Cloud can be a nebulous(!) and ill-defined term. It’s easy to identify when it’s delivered as a service by a hyperscaler, but what defines a cloud from other IT infrastructure when it’s in your own data centre?

In my previous post I broke down the concept of cloud into two parts - cloud the model, i.e. how applications are designed, and cloud the place i.e. where those applications reside. In this post I want to look at that second part of that in a bit more detail, especially in those instances where you want to build a private cloud in your own data centre or co-location facility, defining the key characteristics that, in my view, inform how you tell the difference between a true cloud, and just some legacy IT that’s been “cloud washed”.

A hierarchy of needs

A little while ago, and with more than a little inspiration from the work of Abraham Maslow, I developed a framework I called the “CIO Hierarchy of Needs”. At the time it was really just meant to be a device for myself and the SoftIron leadership team to think through where the pain points were for CIOs and how we might be able to uniquely address them. It turns out though, it’s a pretty handy way for also understanding why a cloud is a cloud and why, because of those qualities, CIOs find them so compelling.

Hierarchy of Needs

Just like everybody’s base level need for food, water and clothing in Maslow’s model, so at the very basic level for a CIO they must provide that three legged stool of IT - compute, storage and network. Do nothing else and your teams can string those together and get something to work, however inefficiently. Add a layer of virtualisation above this, however, and now these resources can be unified. The individual silos of CPU and storage that were once inaccessible to the broader team become a single pool from which virtualised compute and storage environments can be drawn driving up utilisation.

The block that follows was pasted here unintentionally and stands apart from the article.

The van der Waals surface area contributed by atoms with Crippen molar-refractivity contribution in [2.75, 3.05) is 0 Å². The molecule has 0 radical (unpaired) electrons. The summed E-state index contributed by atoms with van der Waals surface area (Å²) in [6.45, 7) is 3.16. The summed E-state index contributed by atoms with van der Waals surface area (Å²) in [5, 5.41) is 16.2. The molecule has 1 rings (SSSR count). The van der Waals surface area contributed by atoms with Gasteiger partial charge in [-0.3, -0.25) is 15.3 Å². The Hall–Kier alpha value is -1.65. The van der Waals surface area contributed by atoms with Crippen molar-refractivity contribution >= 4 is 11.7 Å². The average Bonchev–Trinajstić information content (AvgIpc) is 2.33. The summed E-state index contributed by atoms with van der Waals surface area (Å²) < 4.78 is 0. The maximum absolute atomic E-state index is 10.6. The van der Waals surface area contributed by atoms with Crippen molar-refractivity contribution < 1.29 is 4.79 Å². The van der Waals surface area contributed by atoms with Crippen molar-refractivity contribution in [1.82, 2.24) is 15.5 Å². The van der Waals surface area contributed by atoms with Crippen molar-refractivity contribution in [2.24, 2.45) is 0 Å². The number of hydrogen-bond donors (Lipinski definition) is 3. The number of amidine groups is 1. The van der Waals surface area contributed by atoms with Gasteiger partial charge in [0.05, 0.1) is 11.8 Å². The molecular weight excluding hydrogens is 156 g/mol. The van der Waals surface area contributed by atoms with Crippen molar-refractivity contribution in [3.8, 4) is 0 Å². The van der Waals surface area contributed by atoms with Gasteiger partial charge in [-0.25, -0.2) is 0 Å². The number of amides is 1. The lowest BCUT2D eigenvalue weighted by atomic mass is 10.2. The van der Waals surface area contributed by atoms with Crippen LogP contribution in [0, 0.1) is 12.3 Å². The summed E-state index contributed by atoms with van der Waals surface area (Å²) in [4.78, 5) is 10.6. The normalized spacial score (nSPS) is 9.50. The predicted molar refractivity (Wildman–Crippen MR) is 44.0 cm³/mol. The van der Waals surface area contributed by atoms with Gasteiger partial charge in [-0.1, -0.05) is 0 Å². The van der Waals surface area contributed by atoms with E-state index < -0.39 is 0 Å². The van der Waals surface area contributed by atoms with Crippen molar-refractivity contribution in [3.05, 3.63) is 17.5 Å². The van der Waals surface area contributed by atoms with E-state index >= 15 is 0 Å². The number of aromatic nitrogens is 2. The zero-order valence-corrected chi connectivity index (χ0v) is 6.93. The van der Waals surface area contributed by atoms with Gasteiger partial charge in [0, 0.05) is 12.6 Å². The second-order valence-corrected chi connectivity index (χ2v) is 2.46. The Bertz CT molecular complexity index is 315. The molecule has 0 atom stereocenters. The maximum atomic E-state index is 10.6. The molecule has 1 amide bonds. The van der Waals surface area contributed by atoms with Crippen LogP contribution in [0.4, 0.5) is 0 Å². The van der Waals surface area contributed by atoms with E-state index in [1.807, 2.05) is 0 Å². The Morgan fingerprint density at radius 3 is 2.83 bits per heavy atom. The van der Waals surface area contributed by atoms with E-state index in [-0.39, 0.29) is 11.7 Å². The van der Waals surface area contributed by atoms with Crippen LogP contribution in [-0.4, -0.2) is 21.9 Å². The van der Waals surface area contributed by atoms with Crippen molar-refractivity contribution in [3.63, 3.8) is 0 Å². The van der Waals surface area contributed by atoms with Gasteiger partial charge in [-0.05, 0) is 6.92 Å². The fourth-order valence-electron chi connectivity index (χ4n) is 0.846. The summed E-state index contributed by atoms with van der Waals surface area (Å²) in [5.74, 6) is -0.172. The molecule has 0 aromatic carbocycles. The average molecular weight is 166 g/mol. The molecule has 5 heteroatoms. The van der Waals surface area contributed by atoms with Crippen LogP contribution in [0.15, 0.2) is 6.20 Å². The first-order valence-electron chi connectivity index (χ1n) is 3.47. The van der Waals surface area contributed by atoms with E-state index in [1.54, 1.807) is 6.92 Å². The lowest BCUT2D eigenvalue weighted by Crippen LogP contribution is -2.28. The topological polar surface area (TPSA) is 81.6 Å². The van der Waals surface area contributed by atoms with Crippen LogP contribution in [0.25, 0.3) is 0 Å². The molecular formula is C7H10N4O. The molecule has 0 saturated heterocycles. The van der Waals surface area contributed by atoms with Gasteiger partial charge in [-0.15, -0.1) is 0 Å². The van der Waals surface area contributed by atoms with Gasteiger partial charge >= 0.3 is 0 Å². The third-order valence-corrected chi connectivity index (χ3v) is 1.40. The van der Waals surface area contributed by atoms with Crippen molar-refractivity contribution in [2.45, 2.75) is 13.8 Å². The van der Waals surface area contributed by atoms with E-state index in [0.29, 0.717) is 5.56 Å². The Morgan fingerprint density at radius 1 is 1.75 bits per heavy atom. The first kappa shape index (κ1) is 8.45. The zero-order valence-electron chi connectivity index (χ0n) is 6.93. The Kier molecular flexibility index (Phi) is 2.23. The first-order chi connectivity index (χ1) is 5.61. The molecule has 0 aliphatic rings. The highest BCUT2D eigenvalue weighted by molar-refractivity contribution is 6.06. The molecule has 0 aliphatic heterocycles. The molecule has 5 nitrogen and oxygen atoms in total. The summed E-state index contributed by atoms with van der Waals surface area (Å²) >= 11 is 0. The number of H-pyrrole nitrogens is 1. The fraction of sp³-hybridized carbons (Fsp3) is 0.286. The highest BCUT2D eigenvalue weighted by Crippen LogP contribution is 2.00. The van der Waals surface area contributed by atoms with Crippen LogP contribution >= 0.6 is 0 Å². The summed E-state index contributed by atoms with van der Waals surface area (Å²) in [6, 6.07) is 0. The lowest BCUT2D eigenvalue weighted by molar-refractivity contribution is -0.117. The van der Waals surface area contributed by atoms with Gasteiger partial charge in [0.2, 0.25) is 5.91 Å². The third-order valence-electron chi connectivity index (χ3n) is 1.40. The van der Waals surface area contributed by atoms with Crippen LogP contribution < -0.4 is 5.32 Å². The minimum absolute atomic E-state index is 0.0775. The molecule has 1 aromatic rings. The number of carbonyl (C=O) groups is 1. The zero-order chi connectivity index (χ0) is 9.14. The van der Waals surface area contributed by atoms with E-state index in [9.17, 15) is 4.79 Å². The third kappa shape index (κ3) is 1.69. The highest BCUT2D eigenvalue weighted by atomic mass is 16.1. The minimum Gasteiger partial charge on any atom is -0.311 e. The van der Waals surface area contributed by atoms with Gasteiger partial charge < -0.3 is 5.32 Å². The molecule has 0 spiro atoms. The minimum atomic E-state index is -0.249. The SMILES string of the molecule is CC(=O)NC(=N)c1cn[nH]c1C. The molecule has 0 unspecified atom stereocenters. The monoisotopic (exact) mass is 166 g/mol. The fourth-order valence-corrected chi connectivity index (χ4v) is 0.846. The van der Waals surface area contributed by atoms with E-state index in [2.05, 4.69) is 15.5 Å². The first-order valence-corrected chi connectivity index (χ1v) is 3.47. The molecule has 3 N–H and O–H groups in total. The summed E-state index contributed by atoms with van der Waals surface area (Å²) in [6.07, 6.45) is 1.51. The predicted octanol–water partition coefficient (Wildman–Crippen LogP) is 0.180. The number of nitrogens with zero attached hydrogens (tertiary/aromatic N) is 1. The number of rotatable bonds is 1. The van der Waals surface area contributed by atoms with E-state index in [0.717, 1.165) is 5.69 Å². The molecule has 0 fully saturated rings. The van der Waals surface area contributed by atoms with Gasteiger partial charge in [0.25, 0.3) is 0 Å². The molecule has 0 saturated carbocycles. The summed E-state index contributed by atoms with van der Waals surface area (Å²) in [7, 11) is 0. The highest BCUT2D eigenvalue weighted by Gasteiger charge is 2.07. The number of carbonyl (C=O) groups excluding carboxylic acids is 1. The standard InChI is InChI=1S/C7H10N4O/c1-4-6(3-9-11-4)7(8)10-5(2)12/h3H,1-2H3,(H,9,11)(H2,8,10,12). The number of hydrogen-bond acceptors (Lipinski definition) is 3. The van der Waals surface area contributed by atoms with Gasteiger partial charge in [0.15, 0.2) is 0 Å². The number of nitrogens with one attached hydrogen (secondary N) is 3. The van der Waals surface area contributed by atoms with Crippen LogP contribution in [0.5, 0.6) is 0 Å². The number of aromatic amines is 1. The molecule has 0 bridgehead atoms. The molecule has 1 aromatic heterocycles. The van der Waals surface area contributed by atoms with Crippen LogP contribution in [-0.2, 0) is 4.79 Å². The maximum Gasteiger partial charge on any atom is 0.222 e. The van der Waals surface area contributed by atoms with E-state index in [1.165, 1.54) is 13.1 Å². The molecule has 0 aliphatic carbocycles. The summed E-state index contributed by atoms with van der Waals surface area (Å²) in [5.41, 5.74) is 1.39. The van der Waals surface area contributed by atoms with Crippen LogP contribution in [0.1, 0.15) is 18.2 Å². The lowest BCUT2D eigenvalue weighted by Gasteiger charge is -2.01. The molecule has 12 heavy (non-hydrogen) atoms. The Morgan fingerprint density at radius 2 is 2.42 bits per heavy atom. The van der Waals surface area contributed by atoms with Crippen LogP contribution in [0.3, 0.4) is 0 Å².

Not content with this level of efficiency, in the next layer of the hierarchy the CIO seeks to to lock and unlock these resources as demand dictates - “elastically provisioning”, rather than reserving resources at the outset, to more dynamically and fully use all assets available, all of the time. In an ideal world for the CIO, that “piece of provisioning elastic” should be infinitely stretchy, never running out of resources while there’s a business need to provide more.

In the never-ending quest to create frictionless IT, our CIO might also then seek to get out of the way of their engineers completely, creating a self-service model that enables them to spin up the environments they need with no help from the ITOps team. Now, these “elastic” amounts of the right environment can be spun up or down in minutes, shortening time to value for new projects. Often related to the roll out of self service provisioning is the ability to deliver multi-tenancy. At this point, not only can fine grain controls be placed on individual tenants of the infrastructure, the actions and behaviours of individuals and the environments they spin up can be completely isolated from one another - improving resilience and performance for all. Better still for the CIO, this self service provisioning also provides a fantastic way to start to allocate the accurate costs of using the underlying resources in a granular way so that chargeback or showback can occur to justify further investment.